Today was our embassy appointment day. Mr. Teklu came over to the guest house with Jessica and Melat so we could all go together to file our papers. Unfortunately the embassy lost one document that had been cabled over from WACAP so there was a few hours where I honestly thought I would not be leaving on Thursday night. Fortunately Megan got on her e-mail right away at 3:00am and emailed the embassy insisting that she had filed it and it was their oversight. We returned to the embassy after coming back to the guest house for lunch and suddenly the document appeared. Phew…so I turned in the paperwork, answered 5 questions about Noah Musse’s life before he came into my custody and Waalaa…he was declared our son. Amazing how much anxiety can accompany what would seem to be a simple task.
Another defining moment today….we are in the van waiting in traffic (as it seems like we always do) when a woman whose eyes were clouded with cataracts appeared at our van door, begging for food. She stood at the window in front of Noah and motioned with her hands that she was hungry and wanted him to give her food. He locked eyes with her and in a very sad sorrowful glance shook his head and raised his hands up to the sky motioning that he could not. She asked again. This time his big brown beautiful eyes just took her in. He just stared at her as she continued to motion for just one piece of food. Cindy and I sat in silence…watching this little guy who, only months earlier was in that beggars shoes pleading for just one bite, be on the other side of the coin. I brought a new jacket for Noah to wear…he is so proud of it and he wore it today because it was bit rainy. He put on that new jacket today and suddenly in the eyes of those who beg…he was a ‘have’ to those who ‘have not’ on the streets of Addis. One clean new jacket…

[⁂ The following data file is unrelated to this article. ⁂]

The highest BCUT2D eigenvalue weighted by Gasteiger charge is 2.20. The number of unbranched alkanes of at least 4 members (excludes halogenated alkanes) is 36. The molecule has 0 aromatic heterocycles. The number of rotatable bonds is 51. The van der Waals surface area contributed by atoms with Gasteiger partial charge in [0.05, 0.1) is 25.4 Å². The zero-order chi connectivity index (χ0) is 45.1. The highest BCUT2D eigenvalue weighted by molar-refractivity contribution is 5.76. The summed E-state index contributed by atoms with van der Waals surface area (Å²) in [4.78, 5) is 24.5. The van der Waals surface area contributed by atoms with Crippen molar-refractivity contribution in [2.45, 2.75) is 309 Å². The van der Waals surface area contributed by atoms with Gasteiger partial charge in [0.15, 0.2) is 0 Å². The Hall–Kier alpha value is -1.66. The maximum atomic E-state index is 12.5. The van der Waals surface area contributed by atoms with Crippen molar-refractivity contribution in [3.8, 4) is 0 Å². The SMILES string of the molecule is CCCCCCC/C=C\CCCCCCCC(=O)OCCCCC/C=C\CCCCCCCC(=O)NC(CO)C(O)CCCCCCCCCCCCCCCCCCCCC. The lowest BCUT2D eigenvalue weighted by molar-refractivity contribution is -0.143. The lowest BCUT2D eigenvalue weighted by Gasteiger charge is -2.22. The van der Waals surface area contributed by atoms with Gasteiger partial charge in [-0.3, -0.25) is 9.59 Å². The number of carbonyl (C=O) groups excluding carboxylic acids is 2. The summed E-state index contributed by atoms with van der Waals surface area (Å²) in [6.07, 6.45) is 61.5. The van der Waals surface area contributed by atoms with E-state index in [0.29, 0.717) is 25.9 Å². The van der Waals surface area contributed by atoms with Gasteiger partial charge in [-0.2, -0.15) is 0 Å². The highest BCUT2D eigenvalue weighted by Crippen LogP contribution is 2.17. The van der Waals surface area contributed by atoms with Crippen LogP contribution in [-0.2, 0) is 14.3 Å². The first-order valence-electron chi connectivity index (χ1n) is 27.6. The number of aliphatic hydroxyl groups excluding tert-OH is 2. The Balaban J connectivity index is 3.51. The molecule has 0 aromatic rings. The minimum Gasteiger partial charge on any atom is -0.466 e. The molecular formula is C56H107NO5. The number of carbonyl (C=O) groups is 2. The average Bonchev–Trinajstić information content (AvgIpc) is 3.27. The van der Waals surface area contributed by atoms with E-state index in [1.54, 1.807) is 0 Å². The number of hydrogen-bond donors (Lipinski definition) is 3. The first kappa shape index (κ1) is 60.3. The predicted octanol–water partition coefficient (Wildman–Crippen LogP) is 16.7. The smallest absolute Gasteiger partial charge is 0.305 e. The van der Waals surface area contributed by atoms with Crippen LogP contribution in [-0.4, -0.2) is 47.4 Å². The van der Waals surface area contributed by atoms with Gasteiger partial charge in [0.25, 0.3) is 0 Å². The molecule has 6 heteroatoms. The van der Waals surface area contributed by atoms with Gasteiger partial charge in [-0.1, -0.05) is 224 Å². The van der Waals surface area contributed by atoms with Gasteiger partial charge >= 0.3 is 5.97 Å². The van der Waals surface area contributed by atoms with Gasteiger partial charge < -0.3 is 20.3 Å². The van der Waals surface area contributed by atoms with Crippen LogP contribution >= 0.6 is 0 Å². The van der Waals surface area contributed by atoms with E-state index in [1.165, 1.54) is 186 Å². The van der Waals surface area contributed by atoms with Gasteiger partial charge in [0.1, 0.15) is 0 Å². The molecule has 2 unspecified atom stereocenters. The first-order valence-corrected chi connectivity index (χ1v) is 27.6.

After our embassy appt. we went to AHOPE an orphanage for HIV infected children. The children were beautiful, kind, respectful, funny…and were loved as best they could be. What a place. I held the hand of a 2 month old baby who had just been relinquished earlier that day. I laughed at an adorable little boy, Ebram, who did the old top of the thumb disconnecting from the rest of the thumb trick…and he was really good at it. I stood in line to use the bathroom ( if you gotta go, you gotta go) and we celebrated the adoption of a little girl with 23 beautiful children who are just a drop in the bucket of the children infected with HIV throughout Ethiopia. Almost one million…so now I am crying. The first tears I’ve shed in all the days we’ve been here. Yes…what is going on over here is mind boggling, unfair, wrong, and seemingly impossible to fix…but we cannot give up on these children. As we were leaving Mr. Teklu was taking the names of a couple of children. He will advocate for them. It’s people like Mr. Teklu who drive these streets every day and sees the despair, yet he forges on, he finds our children and he makes it his personal mission to fix this problem one child at a time. It’s the least any of us can do.